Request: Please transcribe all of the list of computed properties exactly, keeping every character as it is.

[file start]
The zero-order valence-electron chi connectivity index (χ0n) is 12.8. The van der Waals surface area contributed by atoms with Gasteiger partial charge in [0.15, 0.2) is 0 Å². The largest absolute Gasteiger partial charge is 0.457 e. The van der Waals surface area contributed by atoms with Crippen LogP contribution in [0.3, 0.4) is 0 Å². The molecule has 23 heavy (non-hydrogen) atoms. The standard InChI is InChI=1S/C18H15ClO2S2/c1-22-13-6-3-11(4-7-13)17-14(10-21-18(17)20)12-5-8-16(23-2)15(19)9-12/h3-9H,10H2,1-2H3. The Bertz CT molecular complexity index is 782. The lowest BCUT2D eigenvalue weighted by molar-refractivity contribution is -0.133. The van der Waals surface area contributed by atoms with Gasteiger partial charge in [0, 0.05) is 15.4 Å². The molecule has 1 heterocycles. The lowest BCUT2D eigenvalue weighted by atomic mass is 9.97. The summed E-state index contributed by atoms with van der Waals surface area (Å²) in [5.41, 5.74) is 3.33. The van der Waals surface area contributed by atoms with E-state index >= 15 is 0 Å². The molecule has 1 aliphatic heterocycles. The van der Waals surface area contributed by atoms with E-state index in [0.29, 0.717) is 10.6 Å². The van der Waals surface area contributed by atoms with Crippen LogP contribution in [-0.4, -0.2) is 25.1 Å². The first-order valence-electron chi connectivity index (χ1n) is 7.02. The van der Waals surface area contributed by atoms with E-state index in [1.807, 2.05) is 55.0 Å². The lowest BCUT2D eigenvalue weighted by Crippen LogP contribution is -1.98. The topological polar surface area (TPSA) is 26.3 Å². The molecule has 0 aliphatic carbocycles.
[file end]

The zero-order valence-electron chi connectivity index (χ0n) is 12.8. The van der Waals surface area contributed by atoms with Gasteiger partial charge in [0.15, 0.2) is 0 Å². The largest absolute Gasteiger partial charge is 0.457 e. The van der Waals surface area contributed by atoms with Crippen LogP contribution in [0.3, 0.4) is 0 Å². The molecule has 23 heavy (non-hydrogen) atoms. The standard InChI is InChI=1S/C18H15ClO2S2/c1-22-13-6-3-11(4-7-13)17-14(10-21-18(17)20)12-5-8-16(23-2)15(19)9-12/h3-9H,10H2,1-2H3. The Bertz CT molecular complexity index is 782. The lowest BCUT2D eigenvalue weighted by molar-refractivity contribution is -0.133. The van der Waals surface area contributed by atoms with Gasteiger partial charge in [0, 0.05) is 15.4 Å². The molecule has 1 heterocycles. The lowest BCUT2D eigenvalue weighted by atomic mass is 9.97. The summed E-state index contributed by atoms with van der Waals surface area (Å²) in [5.41, 5.74) is 3.33. The van der Waals surface area contributed by atoms with E-state index >= 15 is 0 Å². The molecule has 1 aliphatic heterocycles. The van der Waals surface area contributed by atoms with E-state index in [0.29, 0.717) is 10.6 Å². The van der Waals surface area contributed by atoms with Crippen LogP contribution in [-0.4, -0.2) is 25.1 Å². The first-order valence-electron chi connectivity index (χ1n) is 7.02. The van der Waals surface area contributed by atoms with E-state index in [1.807, 2.05) is 55.0 Å². The lowest BCUT2D eigenvalue weighted by Crippen LogP contribution is -1.98. The topological polar surface area (TPSA) is 26.3 Å². The molecule has 0 aliphatic carbocycles.